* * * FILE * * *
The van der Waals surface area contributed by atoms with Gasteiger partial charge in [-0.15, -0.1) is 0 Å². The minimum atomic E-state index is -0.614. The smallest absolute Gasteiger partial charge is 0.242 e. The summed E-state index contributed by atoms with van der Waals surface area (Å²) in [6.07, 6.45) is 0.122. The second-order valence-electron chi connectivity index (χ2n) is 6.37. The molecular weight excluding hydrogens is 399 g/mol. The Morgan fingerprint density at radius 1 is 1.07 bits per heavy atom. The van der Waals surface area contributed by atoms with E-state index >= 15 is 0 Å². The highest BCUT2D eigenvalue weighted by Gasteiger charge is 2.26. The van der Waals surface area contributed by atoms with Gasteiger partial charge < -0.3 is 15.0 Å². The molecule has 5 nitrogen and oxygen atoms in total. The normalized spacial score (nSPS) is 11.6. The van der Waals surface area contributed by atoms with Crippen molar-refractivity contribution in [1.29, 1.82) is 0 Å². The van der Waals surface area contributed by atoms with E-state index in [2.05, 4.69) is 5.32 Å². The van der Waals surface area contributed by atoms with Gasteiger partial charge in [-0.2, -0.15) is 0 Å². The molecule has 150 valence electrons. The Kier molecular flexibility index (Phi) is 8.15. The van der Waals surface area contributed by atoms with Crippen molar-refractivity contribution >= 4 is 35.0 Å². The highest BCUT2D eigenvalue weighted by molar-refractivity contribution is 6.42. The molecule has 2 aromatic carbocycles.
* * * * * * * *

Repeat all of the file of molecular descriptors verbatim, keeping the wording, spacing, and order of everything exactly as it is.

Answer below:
The van der Waals surface area contributed by atoms with Gasteiger partial charge in [-0.15, -0.1) is 0 Å². The minimum atomic E-state index is -0.614. The smallest absolute Gasteiger partial charge is 0.242 e. The summed E-state index contributed by atoms with van der Waals surface area (Å²) in [6.07, 6.45) is 0.122. The second-order valence-electron chi connectivity index (χ2n) is 6.37. The molecular weight excluding hydrogens is 399 g/mol. The Morgan fingerprint density at radius 1 is 1.07 bits per heavy atom. The van der Waals surface area contributed by atoms with E-state index >= 15 is 0 Å². The highest BCUT2D eigenvalue weighted by Gasteiger charge is 2.26. The van der Waals surface area contributed by atoms with Gasteiger partial charge < -0.3 is 15.0 Å². The molecule has 5 nitrogen and oxygen atoms in total. The normalized spacial score (nSPS) is 11.6. The van der Waals surface area contributed by atoms with Crippen molar-refractivity contribution in [1.29, 1.82) is 0 Å². The van der Waals surface area contributed by atoms with E-state index in [2.05, 4.69) is 5.32 Å². The van der Waals surface area contributed by atoms with Gasteiger partial charge in [-0.2, -0.15) is 0 Å². The molecule has 150 valence electrons. The Kier molecular flexibility index (Phi) is 8.15. The van der Waals surface area contributed by atoms with Crippen molar-refractivity contribution >= 4 is 35.0 Å². The highest BCUT2D eigenvalue weighted by molar-refractivity contribution is 6.42. The molecule has 2 aromatic carbocycles.